Last year was London's year for property as well as for sports and pageantry. Even as the IPD index for commercial property valuations showed consistent declines, West End real-estate companies posted high single-digit portfolio growth. Their shares performed even more strongly, in some cases rallying to within a whisker of their 2007 peaks. For the capital, it is almost as if the 2008-09 property crash never happened.
Or is it? Some investors might be inclined to take profits, on the basis that the optimism surrounding London property seems at odds with the broader economic environment, which ultimately drives commercial property needs. Indeed, that's the case we made for the wider UK commercial property sector back in September.
Yet we're inclined to be more bullish on the pure West End players. Share prices are unlikely to make the kind of exceptional gains they did last year, because they already trade substantially above book values. But there's no reason why book values cannot continue to grow at last year's rate, rewarding patient investors over a three-year holding period.
The main reason London property has been booming has been the unparalleled level of interest from overseas investors, particularly big pension funds. This theme is as true of the commercial markets as of the housing sector, which tends to receive more press attention. A Malaysian consortium bought Battersea Power station last June, but Malaysian investors also bought offices such as 10 Gresham St in the City and are rumoured to be bidding for an £800m business park in Chiswick currently being sold by US private equity group Blackstone.
Meanwhile, the Chinese sovereign wealth fund made its maiden London property investment last year, snapping up the UK headquarters of Deutsche Bank in the City. Canadians have also been active, notably buying half of
"Malaysia and Canada have got something the UK doesn't - fully funded pension schemes," points out Neil Blake, head of research for Europe and the Middle East at property brokerage CBRE. "They've got so big they need to diversify abroad, and they pick London because it has historically been the place everyone invests, and also because it's not in the eurozone."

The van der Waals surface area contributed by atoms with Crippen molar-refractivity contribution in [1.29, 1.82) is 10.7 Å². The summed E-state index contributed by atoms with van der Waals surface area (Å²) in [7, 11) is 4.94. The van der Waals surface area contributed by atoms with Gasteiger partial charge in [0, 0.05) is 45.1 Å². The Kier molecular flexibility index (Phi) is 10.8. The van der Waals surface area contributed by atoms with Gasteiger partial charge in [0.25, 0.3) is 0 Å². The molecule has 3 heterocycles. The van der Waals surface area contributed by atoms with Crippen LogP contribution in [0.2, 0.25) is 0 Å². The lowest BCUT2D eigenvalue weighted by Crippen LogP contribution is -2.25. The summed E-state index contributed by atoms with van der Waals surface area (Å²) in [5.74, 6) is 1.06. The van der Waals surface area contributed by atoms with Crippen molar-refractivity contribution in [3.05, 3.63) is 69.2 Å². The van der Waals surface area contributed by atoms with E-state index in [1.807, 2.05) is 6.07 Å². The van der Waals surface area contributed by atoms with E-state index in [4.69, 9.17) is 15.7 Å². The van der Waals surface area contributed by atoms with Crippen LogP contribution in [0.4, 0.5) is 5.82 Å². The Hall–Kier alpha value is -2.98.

The result is an extremely tight market, with demand outweighing supply by about four times. Property rental yields have therefore continued to fall, even though they are low by historical standards. Some worry that they have reached speculative levels, while bulls point out that the gap between real estate and bond yields is almost as wide as it was in the darkest days of 2009.
We side with the bulls on this occasion. There is little evidence that London commercial property is in bubble territory. The wall of money arriving from abroad looks a pretty sturdy one - shored up by growth in emerging markets as well as more temporary factors such as negative sentiment towards the eurozone. It is not like the 'hot' retail money that flowed into the sector through open-ended funds in 2006, only to flow out again in 2008 - pension and sovereign wealth funds have very long investment horizons. It seems perfectly possible that West End property yields could fall marginally this year, as they did in 2012.
It is more sensible to worry about bond yields: when they start to rise again, global investors will find other assets more attractive than London property. Yet when that eventually happens - after many false sunsets - it will signal a recovery that should also be reflected in rents.